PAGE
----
Without European Butter, Russia Making More Margarine Than Ever

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One effect of Russia’s runaway inflation and international sanctions: margarine production is expanding faster than anywhere else in the world.

The country is the world’s second-biggest maker of the spread after consumers sought a cheaper alternative to butter and lawmakers banned imports from European dairies, according to a report from Oil World, a Hamburg-based market research firm. Output rose 13 percent to a record 933,000 metric tons in 2014, while production in most countries was stagnant.

“Given the state of the economy, the use of a vegetable oils would be a lower-cost solution than dairy,” Kevin Bellamy, a senior dairy analyst at Rabobank International, said by phone on Tuesday from Utrecht, Netherlands. “We’ve seen imports of butter into Russia going down rapidly.”

Russians are swapping butter for vegetable-oil spread as the country’s ban against food from the U.S. and European Union approaches a full year. The expansion in margarine production is part of a push for more locally-produced food as President Vladimir Putin promotes independence from foreign agriculture.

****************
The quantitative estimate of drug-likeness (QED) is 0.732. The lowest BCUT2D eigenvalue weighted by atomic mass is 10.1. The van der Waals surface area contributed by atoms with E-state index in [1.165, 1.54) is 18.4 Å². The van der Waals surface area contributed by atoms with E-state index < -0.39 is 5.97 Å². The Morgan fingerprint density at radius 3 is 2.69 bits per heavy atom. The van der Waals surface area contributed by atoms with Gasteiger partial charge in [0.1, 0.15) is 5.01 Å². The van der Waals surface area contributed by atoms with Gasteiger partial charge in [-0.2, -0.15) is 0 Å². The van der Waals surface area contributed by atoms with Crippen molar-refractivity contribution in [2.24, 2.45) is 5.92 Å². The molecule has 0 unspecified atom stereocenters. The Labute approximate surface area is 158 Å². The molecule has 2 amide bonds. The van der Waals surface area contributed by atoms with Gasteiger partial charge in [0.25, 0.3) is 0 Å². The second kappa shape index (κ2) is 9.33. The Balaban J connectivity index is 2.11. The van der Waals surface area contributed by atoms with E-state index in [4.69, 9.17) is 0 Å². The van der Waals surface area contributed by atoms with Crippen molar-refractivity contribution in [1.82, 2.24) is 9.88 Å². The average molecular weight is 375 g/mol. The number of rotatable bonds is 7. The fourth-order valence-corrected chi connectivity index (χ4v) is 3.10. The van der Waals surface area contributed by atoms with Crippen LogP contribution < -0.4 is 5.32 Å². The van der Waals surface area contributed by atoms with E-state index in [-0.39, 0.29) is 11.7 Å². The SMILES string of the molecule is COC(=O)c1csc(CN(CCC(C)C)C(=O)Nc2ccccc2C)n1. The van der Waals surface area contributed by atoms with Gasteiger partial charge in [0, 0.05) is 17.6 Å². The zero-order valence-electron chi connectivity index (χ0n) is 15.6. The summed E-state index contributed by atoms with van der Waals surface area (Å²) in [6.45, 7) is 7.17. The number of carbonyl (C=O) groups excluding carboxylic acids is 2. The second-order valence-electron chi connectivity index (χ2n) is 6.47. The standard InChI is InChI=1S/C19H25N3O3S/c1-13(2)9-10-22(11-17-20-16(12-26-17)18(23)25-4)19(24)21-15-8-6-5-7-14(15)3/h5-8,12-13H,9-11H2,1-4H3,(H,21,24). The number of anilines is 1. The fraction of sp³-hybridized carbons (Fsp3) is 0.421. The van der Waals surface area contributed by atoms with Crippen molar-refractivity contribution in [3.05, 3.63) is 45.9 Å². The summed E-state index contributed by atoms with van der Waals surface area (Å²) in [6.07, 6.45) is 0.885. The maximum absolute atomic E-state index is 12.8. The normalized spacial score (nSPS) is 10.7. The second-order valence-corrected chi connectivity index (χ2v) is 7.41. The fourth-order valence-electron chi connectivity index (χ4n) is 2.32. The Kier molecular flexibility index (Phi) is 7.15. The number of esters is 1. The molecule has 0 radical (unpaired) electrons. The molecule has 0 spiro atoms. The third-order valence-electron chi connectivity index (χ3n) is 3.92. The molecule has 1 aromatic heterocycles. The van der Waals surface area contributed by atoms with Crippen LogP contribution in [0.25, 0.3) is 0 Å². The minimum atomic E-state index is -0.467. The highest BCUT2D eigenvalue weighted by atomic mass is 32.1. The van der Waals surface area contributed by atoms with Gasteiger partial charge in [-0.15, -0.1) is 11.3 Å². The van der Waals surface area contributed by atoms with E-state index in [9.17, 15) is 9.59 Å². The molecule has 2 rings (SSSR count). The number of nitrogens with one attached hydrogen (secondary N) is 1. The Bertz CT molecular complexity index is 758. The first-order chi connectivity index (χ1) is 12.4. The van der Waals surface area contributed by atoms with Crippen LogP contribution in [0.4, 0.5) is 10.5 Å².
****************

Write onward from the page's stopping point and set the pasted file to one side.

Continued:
The country’s imports of butter and butter oil from all origins dropped 71 percent in the first four months of 2015, compared with the same period a year ago, data from the European Commission show.

Russia has an advantage in margarine production because it’s already the second-biggest producer of sunflower oil, a key ingredient. The oils are refined into vegetable fats that give the spread a smooth texture similar to butter. The country has increased margarine output for the past three years, and became a net exporter for the first time in 2014, according to Oil World.

Butter prices in Russia have risen 15 percent in the year through May, government data show. Consumption of the product in Russia may drop by about 4 percent in 2015, the U.S. Department of Agriculture’s Foreign Agricultural Service said in May.

While Russia’s ruble has stabilized this year, food inflation remains above 20 percent. The economy is entering the first recession in six years and the poverty level in the first quarter rose to the highest in 10 years.

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